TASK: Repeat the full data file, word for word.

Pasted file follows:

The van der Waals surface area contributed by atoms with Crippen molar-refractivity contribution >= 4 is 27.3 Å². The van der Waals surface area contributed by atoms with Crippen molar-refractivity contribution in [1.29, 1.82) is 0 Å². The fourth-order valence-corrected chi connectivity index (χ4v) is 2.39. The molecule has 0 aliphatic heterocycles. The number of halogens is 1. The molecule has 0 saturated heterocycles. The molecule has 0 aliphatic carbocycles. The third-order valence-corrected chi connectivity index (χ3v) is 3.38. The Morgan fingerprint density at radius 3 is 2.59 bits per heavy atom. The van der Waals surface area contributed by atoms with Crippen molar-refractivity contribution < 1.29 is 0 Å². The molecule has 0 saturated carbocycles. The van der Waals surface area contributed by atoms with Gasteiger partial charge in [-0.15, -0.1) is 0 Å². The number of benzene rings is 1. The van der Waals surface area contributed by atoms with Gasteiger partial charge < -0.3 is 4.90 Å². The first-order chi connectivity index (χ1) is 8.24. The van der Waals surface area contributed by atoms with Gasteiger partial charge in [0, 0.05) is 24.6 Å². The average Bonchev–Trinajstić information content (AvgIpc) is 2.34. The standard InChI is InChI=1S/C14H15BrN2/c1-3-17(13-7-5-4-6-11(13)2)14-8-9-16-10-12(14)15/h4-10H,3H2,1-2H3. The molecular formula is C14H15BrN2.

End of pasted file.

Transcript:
The van der Waals surface area contributed by atoms with Crippen molar-refractivity contribution >= 4 is 27.3 Å². The van der Waals surface area contributed by atoms with Crippen molar-refractivity contribution in [1.29, 1.82) is 0 Å². The fourth-order valence-corrected chi connectivity index (χ4v) is 2.39. The molecule has 0 aliphatic heterocycles. The number of halogens is 1. The molecule has 0 saturated heterocycles. The molecule has 0 aliphatic carbocycles. The third-order valence-corrected chi connectivity index (χ3v) is 3.38. The Morgan fingerprint density at radius 3 is 2.59 bits per heavy atom. The van der Waals surface area contributed by atoms with Crippen molar-refractivity contribution < 1.29 is 0 Å². The molecule has 0 saturated carbocycles. The van der Waals surface area contributed by atoms with Gasteiger partial charge in [-0.15, -0.1) is 0 Å². The number of benzene rings is 1. The van der Waals surface area contributed by atoms with Gasteiger partial charge < -0.3 is 4.90 Å². The first-order chi connectivity index (χ1) is 8.24. The van der Waals surface area contributed by atoms with Gasteiger partial charge in [0, 0.05) is 24.6 Å². The average Bonchev–Trinajstić information content (AvgIpc) is 2.34. The standard InChI is InChI=1S/C14H15BrN2/c1-3-17(13-7-5-4-6-11(13)2)14-8-9-16-10-12(14)15/h4-10H,3H2,1-2H3. The molecular formula is C14H15BrN2.